My qualifications as a driving instructor, with now almost 2 years of experience, did not count in South Australia. I had to start from scratch. The first step was a police investigation into my character and police records, which alone took five weeks (all while on unemployment benefits) from the date of my application. To try to speed up the bureaucratic process and to be off unemployment, I visited the local Member of Parliament. “Laws are not easily changed”, he told me. Years later I found out from a government officer that by simply looking for help from the Member of Parliament I had already drawn attention to authorities.

It is also worth mentioning that I failed my first driving exam with an officer of the Department of Transport. I lost concentration and traveled  briefly at 67 km/h without realizing it was a 60 km/h zone. The use of the f…word during debriefing shocked me; as if I had upset the gentleman personally. I filed a written complained about this.

Eventually I obtained my licence to teach learners and registered L to P Driving School. I had the roof sign written as L-Top Driving School. Later this kind of play with words and letters would be one of my specialties and sources of amazing revelations. The L represented the letter displayed by learners before obtaining their licence and the letter P, for probationary licence, after passing a driving test. When another instructor stopped teaching, I also took over the name of his business, Better Driving School. Now I was not just Top, I was Better.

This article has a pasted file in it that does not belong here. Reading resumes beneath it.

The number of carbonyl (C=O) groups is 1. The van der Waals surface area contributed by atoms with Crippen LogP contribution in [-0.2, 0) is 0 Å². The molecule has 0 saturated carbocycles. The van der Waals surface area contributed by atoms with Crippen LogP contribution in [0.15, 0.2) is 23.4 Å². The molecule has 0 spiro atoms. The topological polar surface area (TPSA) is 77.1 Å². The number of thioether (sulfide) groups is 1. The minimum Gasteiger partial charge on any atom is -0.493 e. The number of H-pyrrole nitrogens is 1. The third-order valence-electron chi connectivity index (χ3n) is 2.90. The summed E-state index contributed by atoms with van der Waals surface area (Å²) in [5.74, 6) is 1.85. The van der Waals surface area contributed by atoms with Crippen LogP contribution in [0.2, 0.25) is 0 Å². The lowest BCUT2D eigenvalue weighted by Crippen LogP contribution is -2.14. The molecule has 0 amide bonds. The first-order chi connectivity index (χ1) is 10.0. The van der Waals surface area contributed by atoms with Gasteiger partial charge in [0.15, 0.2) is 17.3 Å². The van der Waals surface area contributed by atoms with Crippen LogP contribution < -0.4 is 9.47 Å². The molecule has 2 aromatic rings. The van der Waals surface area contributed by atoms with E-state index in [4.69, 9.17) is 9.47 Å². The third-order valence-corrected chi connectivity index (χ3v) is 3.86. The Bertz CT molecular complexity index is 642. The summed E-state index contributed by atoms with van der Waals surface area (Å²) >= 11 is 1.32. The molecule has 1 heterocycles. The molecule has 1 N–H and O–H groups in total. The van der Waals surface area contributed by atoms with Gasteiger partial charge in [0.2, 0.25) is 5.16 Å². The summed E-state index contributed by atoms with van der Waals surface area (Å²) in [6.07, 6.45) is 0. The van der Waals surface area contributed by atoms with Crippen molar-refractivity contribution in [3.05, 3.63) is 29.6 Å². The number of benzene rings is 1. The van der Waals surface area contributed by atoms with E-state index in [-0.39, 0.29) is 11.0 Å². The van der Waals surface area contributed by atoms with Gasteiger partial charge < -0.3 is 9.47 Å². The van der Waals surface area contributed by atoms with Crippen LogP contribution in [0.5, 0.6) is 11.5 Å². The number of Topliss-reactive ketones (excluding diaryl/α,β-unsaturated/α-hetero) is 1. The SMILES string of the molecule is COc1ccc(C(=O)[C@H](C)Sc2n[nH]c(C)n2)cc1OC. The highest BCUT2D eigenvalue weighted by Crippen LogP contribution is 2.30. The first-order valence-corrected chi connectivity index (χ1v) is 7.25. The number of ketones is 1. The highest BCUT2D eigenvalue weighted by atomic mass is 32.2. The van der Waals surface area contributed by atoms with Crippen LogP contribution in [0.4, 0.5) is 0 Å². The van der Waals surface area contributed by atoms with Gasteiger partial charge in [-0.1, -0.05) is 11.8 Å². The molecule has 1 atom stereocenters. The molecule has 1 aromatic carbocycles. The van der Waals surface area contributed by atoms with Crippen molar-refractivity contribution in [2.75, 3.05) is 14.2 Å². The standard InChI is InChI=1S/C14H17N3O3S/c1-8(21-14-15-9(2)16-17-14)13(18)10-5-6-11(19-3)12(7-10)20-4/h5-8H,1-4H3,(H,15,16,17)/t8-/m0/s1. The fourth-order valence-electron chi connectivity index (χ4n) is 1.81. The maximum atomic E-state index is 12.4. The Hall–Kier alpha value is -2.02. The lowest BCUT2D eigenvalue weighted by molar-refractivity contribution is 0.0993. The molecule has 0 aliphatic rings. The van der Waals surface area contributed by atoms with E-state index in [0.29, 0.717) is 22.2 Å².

Within weeks of arriving in Adelaide, we joined the Assemblies of God Church in Paradise, now called Paradise Community Church. In stark contrast to Hobart this congregation was huge, up to 3500 when filled to capacity. I had played trumpet since my German days and joined the orchestra of the church after a few months. I was also active again in Royal Rangers. It took only six months and I was working full time, having gained a reputation as driving instructor in church circles.

We had lived in a rented flat in Evandale for 18 months. It was time to buy our own house. Isobel picked one that people from church were selling in 24 Goodall Road, Para Hills. She tells people that as she walked through the lounge of the house for the first time, she had a strange sensation of being home. I was more concerned that business was going to continue smoothly after the change of location, approx. 15 kilometers to the north. Unfortunately, changing telephone numbers was bad for business.

Having just bought a house, cash flow was important. A job advertisement appeared in the Adelaide Advertiser for a driving instructor with a large organization I shall call MCA. Again both Isobel and I agreed that I should apply for it. I did and got the job. There was another motive behind this move. I had at this stage already invented a visual aid for driving instructors. It was a tool, consisting of a board with roads,  traffic signs and cars to teach traffic situations inside the car, since no blackboard driver education was available anywhere. Isobel and I  were both hoping that perhaps with the backing of the MCA this idea could be developed into something useful for Driving Schools.

Little did I know what a roller coaster ride the pursuit of this, my first invention, would lead to!

Chapter 3